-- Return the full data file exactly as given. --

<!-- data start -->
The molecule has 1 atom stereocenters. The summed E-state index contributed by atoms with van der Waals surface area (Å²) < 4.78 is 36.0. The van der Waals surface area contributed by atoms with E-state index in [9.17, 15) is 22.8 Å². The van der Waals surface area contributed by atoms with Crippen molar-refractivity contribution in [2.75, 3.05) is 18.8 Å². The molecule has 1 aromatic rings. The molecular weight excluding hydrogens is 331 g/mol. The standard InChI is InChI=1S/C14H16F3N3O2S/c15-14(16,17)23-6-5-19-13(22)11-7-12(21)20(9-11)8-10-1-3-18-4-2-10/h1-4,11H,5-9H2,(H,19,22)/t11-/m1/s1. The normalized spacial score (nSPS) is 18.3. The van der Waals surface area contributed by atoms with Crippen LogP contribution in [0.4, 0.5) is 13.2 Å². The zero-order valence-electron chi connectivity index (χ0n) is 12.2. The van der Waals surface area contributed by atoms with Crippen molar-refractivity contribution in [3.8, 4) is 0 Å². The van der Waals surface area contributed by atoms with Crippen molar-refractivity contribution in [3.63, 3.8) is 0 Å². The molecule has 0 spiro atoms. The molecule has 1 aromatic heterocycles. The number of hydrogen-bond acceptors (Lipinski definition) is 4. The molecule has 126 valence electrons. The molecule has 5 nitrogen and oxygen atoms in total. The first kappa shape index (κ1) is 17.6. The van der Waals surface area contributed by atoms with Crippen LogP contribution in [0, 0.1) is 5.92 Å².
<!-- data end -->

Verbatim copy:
The molecule has 1 atom stereocenters. The summed E-state index contributed by atoms with van der Waals surface area (Å²) < 4.78 is 36.0. The van der Waals surface area contributed by atoms with E-state index in [9.17, 15) is 22.8 Å². The van der Waals surface area contributed by atoms with Crippen molar-refractivity contribution in [2.75, 3.05) is 18.8 Å². The molecule has 1 aromatic rings. The molecular weight excluding hydrogens is 331 g/mol. The standard InChI is InChI=1S/C14H16F3N3O2S/c15-14(16,17)23-6-5-19-13(22)11-7-12(21)20(9-11)8-10-1-3-18-4-2-10/h1-4,11H,5-9H2,(H,19,22)/t11-/m1/s1. The normalized spacial score (nSPS) is 18.3. The van der Waals surface area contributed by atoms with Crippen LogP contribution in [0.4, 0.5) is 13.2 Å². The zero-order valence-electron chi connectivity index (χ0n) is 12.2. The van der Waals surface area contributed by atoms with Crippen molar-refractivity contribution in [3.8, 4) is 0 Å². The van der Waals surface area contributed by atoms with Crippen molar-refractivity contribution in [3.63, 3.8) is 0 Å². The molecule has 0 spiro atoms. The molecule has 1 aromatic heterocycles. The number of hydrogen-bond acceptors (Lipinski definition) is 4. The molecule has 126 valence electrons. The molecule has 5 nitrogen and oxygen atoms in total. The first kappa shape index (κ1) is 17.6. The van der Waals surface area contributed by atoms with Crippen LogP contribution in [0, 0.1) is 5.92 Å².